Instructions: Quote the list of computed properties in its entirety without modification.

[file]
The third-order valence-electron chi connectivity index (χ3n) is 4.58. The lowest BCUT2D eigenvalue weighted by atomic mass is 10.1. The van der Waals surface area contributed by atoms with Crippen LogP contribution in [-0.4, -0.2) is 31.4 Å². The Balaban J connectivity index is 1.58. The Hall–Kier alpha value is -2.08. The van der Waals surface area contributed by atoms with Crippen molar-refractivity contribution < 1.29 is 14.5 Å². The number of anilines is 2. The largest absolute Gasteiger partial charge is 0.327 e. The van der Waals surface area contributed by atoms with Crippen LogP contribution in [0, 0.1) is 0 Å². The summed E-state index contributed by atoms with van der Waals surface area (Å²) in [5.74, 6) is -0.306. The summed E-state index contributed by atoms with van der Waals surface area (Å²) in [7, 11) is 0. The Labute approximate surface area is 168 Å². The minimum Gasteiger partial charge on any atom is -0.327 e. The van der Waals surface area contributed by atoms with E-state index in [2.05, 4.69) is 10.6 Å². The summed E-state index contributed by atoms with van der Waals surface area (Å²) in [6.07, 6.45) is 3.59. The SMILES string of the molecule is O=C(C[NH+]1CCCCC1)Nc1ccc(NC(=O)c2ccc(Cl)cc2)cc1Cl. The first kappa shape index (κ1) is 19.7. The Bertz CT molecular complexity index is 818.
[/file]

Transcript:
The third-order valence-electron chi connectivity index (χ3n) is 4.58. The lowest BCUT2D eigenvalue weighted by atomic mass is 10.1. The van der Waals surface area contributed by atoms with Crippen LogP contribution in [-0.4, -0.2) is 31.4 Å². The Balaban J connectivity index is 1.58. The Hall–Kier alpha value is -2.08. The van der Waals surface area contributed by atoms with Crippen molar-refractivity contribution < 1.29 is 14.5 Å². The number of anilines is 2. The largest absolute Gasteiger partial charge is 0.327 e. The van der Waals surface area contributed by atoms with Crippen LogP contribution in [0, 0.1) is 0 Å². The summed E-state index contributed by atoms with van der Waals surface area (Å²) in [5.74, 6) is -0.306. The summed E-state index contributed by atoms with van der Waals surface area (Å²) in [7, 11) is 0. The Labute approximate surface area is 168 Å². The minimum Gasteiger partial charge on any atom is -0.327 e. The van der Waals surface area contributed by atoms with E-state index in [2.05, 4.69) is 10.6 Å². The summed E-state index contributed by atoms with van der Waals surface area (Å²) in [6.07, 6.45) is 3.59. The SMILES string of the molecule is O=C(C[NH+]1CCCCC1)Nc1ccc(NC(=O)c2ccc(Cl)cc2)cc1Cl. The first kappa shape index (κ1) is 19.7. The Bertz CT molecular complexity index is 818.